Supplier-owned content is a great resource to learn and evaluate a solution in depth. However, an increasing number of buyers find content hosted on third-party platforms more reliable. This includes analyst reports, user review platforms, expert communities, and social media. 

To enable buyers at this stage, you can share case studies from the client’s industry, pricing and ROI calculators, interactive product demos, datasheets and feature briefs. The goal here is to make sure you inform and educate your buyer not only on your solution but also on the problem that they are trying to solve. Establishing yourself as the thought-leader in the problem they are trying to solve will build trust and make them gravitate to your solution when they are ready to buy.

3. Requirements building

At this stage, the buyer has identified the broad solution category, but they still need to figure out the exact requirements. This is the stage where more members of the buying committee get involved to gather requirements. They may have already reached out to your team or even submitted a request for a proposal. 

Traditionally, sales reps interact with the buyer personally at this stage. However, with more and more buyers preferring all-digital experiences, it is not uncommon to have asynchronous interviews or share screen recordings or product tours. 

In terms of using content for buyer enablement, you can work with your sales engineer to deliver product sandboxes or a personalized proof-of-concept (POC) to the buyer. Buying guides and feature checklists also work great at this stage. 

4. Supplier selection

At this stage, the buyer is ready to evaluate if your solution checks all the boxes on their requirements checklist. Even if your product fulfills all the criteria, you still have to work hard to prove the value of your offering over the competitors’.

Having prior knowledge of who you are competing against can provide you an edge by allowing time to create product comparison sheets. If there is little or no differentiation within the competing solutions, you might want to provide your buyer champion with social proof in the form of customer testimonials and ROI reports. 

5. Validation

You are finally very close to bringing this deal home. However, your buyer still needs some more convincing and due diligence to make sure that your solution is the right answer to their problem. 

Make it easier for your champion to overcome resistance coming from within the buying committee by providing ample technical documentation, detailed implementation plans, and comprehensive pilot project roadmaps. 

6. Consensus creation

Although consensus creation is listed as the last stage here, in most cases, this happens throughout the B2B buyer journey. The entire buying committee, or at least, most individuals stay involved to share their requirements and get buy-ins for their preferred solution.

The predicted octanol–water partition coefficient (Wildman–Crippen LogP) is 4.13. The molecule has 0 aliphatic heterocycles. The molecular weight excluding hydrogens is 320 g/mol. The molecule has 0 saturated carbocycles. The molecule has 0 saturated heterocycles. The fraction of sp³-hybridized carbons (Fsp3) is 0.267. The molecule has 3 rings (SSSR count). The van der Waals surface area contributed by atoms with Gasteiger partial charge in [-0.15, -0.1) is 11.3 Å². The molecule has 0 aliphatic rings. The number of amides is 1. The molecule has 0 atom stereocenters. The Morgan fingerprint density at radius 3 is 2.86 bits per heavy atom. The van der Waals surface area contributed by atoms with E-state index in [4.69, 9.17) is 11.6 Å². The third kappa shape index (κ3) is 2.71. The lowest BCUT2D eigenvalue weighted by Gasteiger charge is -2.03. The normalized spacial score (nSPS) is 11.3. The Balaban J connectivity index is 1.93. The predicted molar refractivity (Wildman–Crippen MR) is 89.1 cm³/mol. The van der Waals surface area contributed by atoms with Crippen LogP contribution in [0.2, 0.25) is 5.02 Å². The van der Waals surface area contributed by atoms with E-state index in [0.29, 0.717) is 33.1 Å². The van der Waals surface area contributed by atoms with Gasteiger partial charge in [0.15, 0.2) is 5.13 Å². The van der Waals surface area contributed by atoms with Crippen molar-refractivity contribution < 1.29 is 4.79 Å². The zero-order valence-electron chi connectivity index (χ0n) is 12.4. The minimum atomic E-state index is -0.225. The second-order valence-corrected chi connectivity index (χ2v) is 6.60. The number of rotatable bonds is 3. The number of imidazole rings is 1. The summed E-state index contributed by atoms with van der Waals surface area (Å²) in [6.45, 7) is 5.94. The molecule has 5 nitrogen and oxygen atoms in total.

For those who are only required to sign off on the purchase, pitch decks that summarize all the findings come in very handy. Other collaterals and research material can be shared in a single collaborative space, such as a digital sales room. 

Using a buyer enablement platform to streamline your buyer journey

As the B2B Sales process relies more and more on self-exploration of solutions by the buyers, providing them with everything they need at each stage to inform their decision is crucial. Your sales and marketing teams can work together to create the most impactful enablement content, but if the entire buying team cannot access it on-demand and seamlessly, you will not get the desired ROI on your efforts.

With a buyer enablement tool, you can streamline your B2B buyer journey by providing your prospects with a unified branded destination that holds all the sales collateral, conversations, and relevant material. This way, you can tailor your journey with the right content for each stage and enable your buyers move through the entire journey within a single space. It also helps you enable your champions so they have everything they need to get the internal buy-in.

Depending on the tool you have, you can do a lot more, for instance: inviting all stakeholders to the same space where they can go through the collateral and initiate real-time chats/calls/video calls and even close the deal with a signature within the same platform. In addition to that, you get the engagement analytics from each buyer so you can further fine-tune your buyer journey and serve the buyers according to their needs. With emlen, you get all that and many more cool features due to be released this year. You can learn more about them here.

So, let 2023 be the year where you focus on creating a buyer journey that enables your buyers to win and see how it fuels your growth.

Marc Grewenig

at
emlen